Saturday, May 22, 2010

Kimchi Fried Rice

Comfort foods come in all different forms: dark chocolatey brownies, succulent roast chicken, assorted finger foods and piping-hot pizza.

Comfort foods can be sweet, salty, savory, sour or spicy, depending on my mood.

Comfort foods can be as elaborate as a Sauerbraten dinner from a $35 piece of meat that took me 3 days to prepare, or a spicy noodle dish that uses a block of 29¢ ramen and requires a mere 10 minutes to fix.

Comfort foods can present a pretty picture plated and garnished meticulously, whereas others never see a serving dish because I devour them straight out of the saucepan, right off of a wooden spoon.

In a previous entry, I spoke of Mandu, my favorite street vendor food from my time in Korea. Another one of my all-time favorite comfort meals stems from my year spent in Seoul: kimchi bokkeumbap, or Kimchi Fried Rice. The perfect late-night meal to stave off a hangover after 8 hours spent partying in Itaewon or the ideal warming dish to push off the chill of the harsh winds blowing down off the mountains on a wintry weekend evening.

Don't be scared by fermented kimchi's pungent fragrance, frying the kimchi mellows the flavor and the smell, making Kimchi Fried Rice blend well with all sorts of ingredients - leftover chicken, fried tofu strips, mushrooms, julienned carrots, fresh baby bok choy, bell pepper strips, even a drained can of albacore, but this recipe below is fantastic just as it is.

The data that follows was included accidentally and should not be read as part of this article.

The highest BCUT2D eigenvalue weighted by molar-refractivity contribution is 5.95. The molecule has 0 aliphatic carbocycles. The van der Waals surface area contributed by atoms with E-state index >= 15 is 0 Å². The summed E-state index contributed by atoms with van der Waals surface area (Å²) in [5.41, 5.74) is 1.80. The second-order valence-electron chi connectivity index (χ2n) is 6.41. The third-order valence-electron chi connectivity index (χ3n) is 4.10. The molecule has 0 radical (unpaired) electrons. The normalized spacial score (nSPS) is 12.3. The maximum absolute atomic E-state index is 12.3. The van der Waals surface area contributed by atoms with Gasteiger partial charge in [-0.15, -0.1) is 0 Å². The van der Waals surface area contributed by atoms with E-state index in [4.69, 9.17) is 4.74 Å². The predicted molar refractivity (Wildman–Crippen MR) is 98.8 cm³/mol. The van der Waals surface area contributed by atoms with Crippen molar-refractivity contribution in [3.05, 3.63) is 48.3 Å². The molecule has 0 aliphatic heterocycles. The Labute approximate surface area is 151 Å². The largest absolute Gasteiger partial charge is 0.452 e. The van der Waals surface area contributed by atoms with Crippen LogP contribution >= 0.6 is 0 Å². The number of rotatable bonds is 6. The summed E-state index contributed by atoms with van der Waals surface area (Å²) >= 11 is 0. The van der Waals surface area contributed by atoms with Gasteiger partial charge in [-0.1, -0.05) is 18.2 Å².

Kimchi Fried Rice

  • canola or peanut oil
  • 1 cup fermented kimchi,* cut into bite-sized pieces
  • 1 medium onion, chopped
  • 2 green onions, chopped
  • 1 t sugar
  • 1/2 t salt
  • 1 t sesame oil
  • 2 cups cooked rice
  • 1 egg
  • sesame seeds
  • nori strips
  1. Heat some canola oil in a large skillet over medium-high heat. When the oil is hot, add the chopped up kimchi. Saute for about 5 minutes.

  2. Add the chopped onion and green onion and continue to saute for another 5 minutes.

  3. Add the sugar and salt and stir very well.

  4. Add 1 cup of the cold, cooked rice,* (See Notes) and stir well. Once it is all nicely coated, add the other cup of rice and cook for another 5 minutes.

  5. Add a drizzle (1 t or so) of dark sesame oil, stirring well.

  6. At this point, you can push the rice and kimchi to the sides and add a beaten egg to the center and scramble well.

  7. Once the egg is cooked through, push the rice and vegetables back in, mixing it all together, cooking for another 2 minutes.

  8. Serve in a bowl and garnish with toasted sesame seeds and nori strips.

  • All Kimchis are not the same. If you have a limited variety of kimchis available to you in your grocery store, you've got it easy: chances are the only kind they have for you is the fermented kimchi made from bok choy, which is just what this recipe calls for.

    If you live near a Korean grocery like I do, you may find yourself staring in shock at all the different jars of kimchi - all labeled in Korean, of course - and you might be at a loss over which one to choose. For Kimchi Fried Rice, be sure to ask for the fermented, sour kimchi instead of the fresh kimchi. I have found that the flavor of the fermented kimchi just tastes better in this recipe.

  • For best results for your fried rice dishes, whether it is Nasi Goreng from Indonesia, Thai Basil Fried Rice or Kimchi Fried Rice, you need to use cold, cooked rice. Leftover rice is the best, though sometimes I make up a batch and cool it in the fridge for an hour before making the fried rice. There is something about the hot rice that can turn the dish into a sticky, glutinous mess.

  • Sometimes I will cook the beaten egg into a crepe-like pancake in a separate pan first, let it cool and then cut into strips and use that as an additional garnish. In Korea, it was common to have kimchi fried rice served on top of a fried egg.

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